Kazakhstan abolishes criminal charges for defamation

Photo from Gde-fon.com

On Saturday, Kazakh president Qasym-Zhomart Toqaev signed into effect a new law on the decriminalisation of defamation, Tengrinews.kz writes (in Russian), citing the website of the presidential palace the Akorda.

The announcement states that the text of the law “On the insertion of amendments and additions into several legislative acts of the Republic of Kazakhstan for the improvement of enforcement proceedings and criminal legislation” («О внесении изменений и дополнений в некоторые законодательные акты Республики Казахстан по вопросам совершенствования исполнительного производства и уголовного законодательства») will be published shortly.

Toqaev originally announced his intention to decriminalise article 130 of the Kazakh criminal code (“Defamation”) and move it to the country’s administrative code in December of last year. International organisations such as Reporters without borders have previously made repeated appeals to the Kazakh government to decriminalise defamation in the country.

While defamation charges in Kazakhstan could previously lead to a three-year sentence in jail, the amendments mean that someone found guilty of “spreading knowingly false information which harms the honour and dignity of another person or undermines his reputation” will have to pay a fine of 160 monthly base units (424,000 tenge or $1,100) or be placed in detention for 15 days. For public servants, the punishments are a fine of 550 monthly base units (1.48 million tenge or $3,850) or detention for 20 days.

For the same offence committed with the help of the media or telecommunications networks, the fine will be 180 base units (477,000 tenge or $1,260) or detention for 20 days (650 base units or $4,550, or 25 days for public servants). If the defamation consists of accusations of corruption, of a serious or especially serious crime, the punishments are fines of 200 base units ($1,540) or 25 days detention and 700 base units ($4,900) or 30 days detention for ordinary citizens and public servants respectively.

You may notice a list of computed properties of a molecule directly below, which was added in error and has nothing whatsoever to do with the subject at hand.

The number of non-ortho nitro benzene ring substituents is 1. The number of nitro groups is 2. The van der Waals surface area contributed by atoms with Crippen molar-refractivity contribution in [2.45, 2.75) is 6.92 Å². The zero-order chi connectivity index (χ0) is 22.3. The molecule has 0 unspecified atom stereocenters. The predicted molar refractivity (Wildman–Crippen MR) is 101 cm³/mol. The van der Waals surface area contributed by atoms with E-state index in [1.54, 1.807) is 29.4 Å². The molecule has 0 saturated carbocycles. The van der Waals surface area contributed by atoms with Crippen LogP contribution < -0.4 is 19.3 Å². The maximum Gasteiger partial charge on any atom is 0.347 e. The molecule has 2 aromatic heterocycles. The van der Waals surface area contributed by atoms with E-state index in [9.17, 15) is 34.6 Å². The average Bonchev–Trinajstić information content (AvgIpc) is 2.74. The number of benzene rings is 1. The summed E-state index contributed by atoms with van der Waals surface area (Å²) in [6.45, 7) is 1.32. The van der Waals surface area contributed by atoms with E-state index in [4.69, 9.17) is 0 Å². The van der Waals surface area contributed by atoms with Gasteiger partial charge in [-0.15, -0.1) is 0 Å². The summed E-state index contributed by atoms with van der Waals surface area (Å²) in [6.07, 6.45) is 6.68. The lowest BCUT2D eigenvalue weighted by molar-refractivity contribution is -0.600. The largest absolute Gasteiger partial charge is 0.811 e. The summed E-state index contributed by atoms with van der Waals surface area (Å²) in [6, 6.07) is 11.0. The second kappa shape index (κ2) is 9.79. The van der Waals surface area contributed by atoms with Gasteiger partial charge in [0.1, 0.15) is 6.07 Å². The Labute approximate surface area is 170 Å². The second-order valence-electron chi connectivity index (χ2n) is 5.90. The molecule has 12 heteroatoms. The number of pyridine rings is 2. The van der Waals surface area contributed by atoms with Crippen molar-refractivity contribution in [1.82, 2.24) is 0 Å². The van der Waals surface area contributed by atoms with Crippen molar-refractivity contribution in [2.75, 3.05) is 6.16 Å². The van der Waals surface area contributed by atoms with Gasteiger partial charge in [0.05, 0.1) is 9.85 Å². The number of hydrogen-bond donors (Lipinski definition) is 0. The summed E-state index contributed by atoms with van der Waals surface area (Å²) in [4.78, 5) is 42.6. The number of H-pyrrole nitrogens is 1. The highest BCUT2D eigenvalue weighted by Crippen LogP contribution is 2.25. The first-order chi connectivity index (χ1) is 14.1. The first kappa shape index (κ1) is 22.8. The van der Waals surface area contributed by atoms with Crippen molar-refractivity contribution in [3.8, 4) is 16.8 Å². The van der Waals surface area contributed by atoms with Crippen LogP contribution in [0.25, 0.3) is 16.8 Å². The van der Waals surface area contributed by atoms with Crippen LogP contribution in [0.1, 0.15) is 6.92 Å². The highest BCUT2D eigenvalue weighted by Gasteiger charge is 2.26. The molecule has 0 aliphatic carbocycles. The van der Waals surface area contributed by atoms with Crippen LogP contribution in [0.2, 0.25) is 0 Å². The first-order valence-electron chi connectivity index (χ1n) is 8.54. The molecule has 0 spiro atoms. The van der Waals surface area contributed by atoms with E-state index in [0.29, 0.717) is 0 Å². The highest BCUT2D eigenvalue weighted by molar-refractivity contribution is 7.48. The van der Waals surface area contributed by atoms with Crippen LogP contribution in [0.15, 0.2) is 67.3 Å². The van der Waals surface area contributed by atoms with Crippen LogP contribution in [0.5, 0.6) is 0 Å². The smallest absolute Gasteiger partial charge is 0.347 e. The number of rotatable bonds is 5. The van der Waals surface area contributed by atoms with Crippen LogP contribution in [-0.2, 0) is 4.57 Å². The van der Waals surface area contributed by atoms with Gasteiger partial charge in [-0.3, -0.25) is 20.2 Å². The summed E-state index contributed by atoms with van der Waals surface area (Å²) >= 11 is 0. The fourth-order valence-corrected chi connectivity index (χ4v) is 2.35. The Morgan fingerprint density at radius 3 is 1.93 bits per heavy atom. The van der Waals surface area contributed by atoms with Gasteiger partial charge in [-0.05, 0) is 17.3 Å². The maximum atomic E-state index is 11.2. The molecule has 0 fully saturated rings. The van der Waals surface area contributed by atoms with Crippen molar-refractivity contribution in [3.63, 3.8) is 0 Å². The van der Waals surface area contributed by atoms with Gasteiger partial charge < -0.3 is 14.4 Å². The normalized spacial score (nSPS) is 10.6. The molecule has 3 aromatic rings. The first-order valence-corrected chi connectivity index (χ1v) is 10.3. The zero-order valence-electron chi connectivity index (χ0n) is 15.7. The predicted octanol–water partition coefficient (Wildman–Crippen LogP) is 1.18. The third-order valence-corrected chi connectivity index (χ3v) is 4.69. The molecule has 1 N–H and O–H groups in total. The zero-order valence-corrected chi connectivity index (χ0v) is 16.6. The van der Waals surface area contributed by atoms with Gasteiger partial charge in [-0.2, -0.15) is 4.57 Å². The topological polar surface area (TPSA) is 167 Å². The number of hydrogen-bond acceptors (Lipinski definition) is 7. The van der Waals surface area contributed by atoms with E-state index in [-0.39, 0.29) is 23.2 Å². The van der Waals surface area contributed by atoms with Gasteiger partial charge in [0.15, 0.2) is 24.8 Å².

The amendments have not been without their critics. International Foundation for Protection of Freedom of Speech “Adil Soz” has stated that rather than decriminalising defamation, the changes introduce even stricter penalties which threaten freedom of expression in the country. The rights organisation argued that defamation disputes should be regarded as private disputes between individuals and thus dealt with within the realm of civil or private law, and not as semi-public offences (which is what administrative code charges effectively are) handled by the police. The organisation’s representatives directed an open letter to Qasym-Zhomart Toqaev, calling on him to withdraw the draft law drawn up by the prosecutor-general’s office and task the Supreme Court with devising a new one. Their efforts have clearly been in vain.

Kazakhstan’s decriminalisation of defamation is not the only legal amendment in Central Asia this week with a significant impact on freedom of expression. Parliaments in both Kyrgyzstan and Tajikistan have approved new laws against “fake news” criticised by many as overly restrictive of free speech (our Russian site has put up photos and a video of a large protest in Bishkek today against the new law). In a high-profile case in Kazakhstan recently, Almaty activist Alnur Ilyashev was sentenced to three years of “restricted freedom” on false information charges for social media posts and a video criticising Kazakhstan’s ruling Nur Otan party. The US State Department later called for the penalties against Ilyashev to be repealed.

According to rankings carried out by Reporters Without Borders, in 2019 Kazakhstan occupied 158th place out of 180 countries around the world for freedom of the press.

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